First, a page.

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Spitzer & the $$ lessons it teaches for all spouses

Posted by loralee_2007 (My Page) on
Sat, Mar 15, 08 at 21:35

Hi all,
I have never posted to this section of the forum, but I am continually shocked when I hear news of spouses who don't monitor their financial status, including bank accounts.

Tips:

- If your spouse has a separate banking account, ask yourself why?
- Will your spouse share the statement, and if not, seriously question why not!

Not all spouses share banking accounts, either for tax reasons etc., so simply having a separate account does not mean anything negative, but ensure you know what is going on in that account and "where" you're money is going.

As a personal story, DH used to handle our finances. And a year after our line of credit financed renovations we were not much closer to paying it off (about $2000). I took over, and put us on a budget, and we had our line of credit paid off in 22 months($35000).

My point is, after reviewing DH's repayment methods - of which I only had access since we have FULL disclosure of our accounts - I was not satisfied on the repayment rate and then came up with my own repayment schedule, complete with "allowance", and it worked for us.

But I sincerely entreaty every married couple to ensure they know what is going on in ALL their accounts, whether joint or individual.

I also have knowledge of my FIL funnelling funds from the joint account approx a year before his divorce from MIL so he could shack up with the secretary (unfortunate true story). MIL did not monitor the bank account and only found "after the fact".

Please protect yourselves and keep a vested interest in ALL accounts. My heading title is an extreme example of what happens when you don't.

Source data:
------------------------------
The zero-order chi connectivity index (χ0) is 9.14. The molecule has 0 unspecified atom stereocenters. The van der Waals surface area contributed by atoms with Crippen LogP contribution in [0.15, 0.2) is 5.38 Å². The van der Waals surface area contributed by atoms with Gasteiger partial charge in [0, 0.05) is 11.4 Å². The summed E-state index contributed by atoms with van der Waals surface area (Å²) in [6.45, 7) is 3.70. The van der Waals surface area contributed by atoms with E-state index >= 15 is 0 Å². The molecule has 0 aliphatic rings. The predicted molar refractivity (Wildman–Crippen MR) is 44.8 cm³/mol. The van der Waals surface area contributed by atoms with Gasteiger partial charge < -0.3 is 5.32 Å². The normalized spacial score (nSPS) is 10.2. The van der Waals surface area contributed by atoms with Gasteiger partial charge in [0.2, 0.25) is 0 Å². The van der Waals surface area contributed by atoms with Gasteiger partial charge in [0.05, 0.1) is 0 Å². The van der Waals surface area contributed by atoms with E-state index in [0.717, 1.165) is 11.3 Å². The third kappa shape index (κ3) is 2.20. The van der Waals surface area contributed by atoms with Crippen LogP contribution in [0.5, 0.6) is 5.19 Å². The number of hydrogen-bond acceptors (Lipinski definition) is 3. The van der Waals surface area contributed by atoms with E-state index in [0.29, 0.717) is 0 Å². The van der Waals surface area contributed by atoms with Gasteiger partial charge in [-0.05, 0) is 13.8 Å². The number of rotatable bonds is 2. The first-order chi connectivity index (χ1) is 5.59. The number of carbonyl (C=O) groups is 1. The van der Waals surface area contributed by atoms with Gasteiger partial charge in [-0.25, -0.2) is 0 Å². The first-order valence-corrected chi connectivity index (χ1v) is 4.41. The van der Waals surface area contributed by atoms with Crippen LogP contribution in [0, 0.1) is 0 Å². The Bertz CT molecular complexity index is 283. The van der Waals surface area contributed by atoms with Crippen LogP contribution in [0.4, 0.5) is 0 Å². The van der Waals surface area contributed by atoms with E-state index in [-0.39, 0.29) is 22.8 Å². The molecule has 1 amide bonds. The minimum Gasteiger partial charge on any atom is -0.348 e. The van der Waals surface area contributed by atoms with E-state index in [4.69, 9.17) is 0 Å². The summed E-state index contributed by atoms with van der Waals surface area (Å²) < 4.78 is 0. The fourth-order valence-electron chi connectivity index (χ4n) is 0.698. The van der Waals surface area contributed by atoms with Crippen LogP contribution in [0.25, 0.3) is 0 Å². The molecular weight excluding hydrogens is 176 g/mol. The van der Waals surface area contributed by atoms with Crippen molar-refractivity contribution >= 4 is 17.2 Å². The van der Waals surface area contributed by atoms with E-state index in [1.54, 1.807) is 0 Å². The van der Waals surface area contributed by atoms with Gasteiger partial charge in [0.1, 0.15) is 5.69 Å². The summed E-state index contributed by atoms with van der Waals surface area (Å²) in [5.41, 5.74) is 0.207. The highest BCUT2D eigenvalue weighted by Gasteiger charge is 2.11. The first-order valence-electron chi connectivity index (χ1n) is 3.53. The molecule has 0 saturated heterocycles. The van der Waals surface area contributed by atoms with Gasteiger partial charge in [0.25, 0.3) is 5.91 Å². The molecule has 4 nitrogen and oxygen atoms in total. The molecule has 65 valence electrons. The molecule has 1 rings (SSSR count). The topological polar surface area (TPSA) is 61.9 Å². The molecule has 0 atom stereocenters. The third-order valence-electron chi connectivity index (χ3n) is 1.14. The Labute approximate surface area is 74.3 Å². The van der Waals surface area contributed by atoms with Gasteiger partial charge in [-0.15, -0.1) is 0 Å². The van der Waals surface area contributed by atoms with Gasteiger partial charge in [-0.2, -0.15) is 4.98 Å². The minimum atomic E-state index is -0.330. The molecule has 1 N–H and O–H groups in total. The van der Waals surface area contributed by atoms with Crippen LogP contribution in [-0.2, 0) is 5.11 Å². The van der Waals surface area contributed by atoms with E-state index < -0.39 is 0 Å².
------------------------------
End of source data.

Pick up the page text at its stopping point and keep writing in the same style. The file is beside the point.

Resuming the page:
Lora


Follow-Up Postings:

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RE: Spitzer & the $$ lessons it teaches for all spouses

I agree that being mindful of family finances is a very, very wise thing. You did indicate the Spitzer's are an extreme example, and they are, but I suppose there is still an object lesson somewhere in that sad affair. But people with access to the kind of money they do, Silda would no more have thought twice about a 5 or 10k expediture by Eliot than Eliot would have thought about that kind of expenditure by Silda. Three martini power lunches followed by cigars at the Club with a bunch of cronies are expensive, as are designer clothes, mud soaks and pampering at the Day Spa. It's all pocket change to them - however, it does raise red flags with the IRS and assorted forensic accountants.


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RE: Spitzer & the $$ lessons it teaches for all spouses

Interesting thing is that apparently, mr. Spitzer was known to be very frugal, owing only a couple pairs of dress shoes and suits, and he drove a mini van, so I wonder how she did not notice how her supposedly frugal husband squandered away 80K over the years.


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RE: Spitzer & the $$ lessons it teaches for all spouses

Comparing the finances of a typical couple who are wage earners to the finances of the very wealthy is really comparing apples to oranges. IRS and forensic accountants only get involved if he is trying to deduct the girlfriend under "property improvements" or there is a divorce.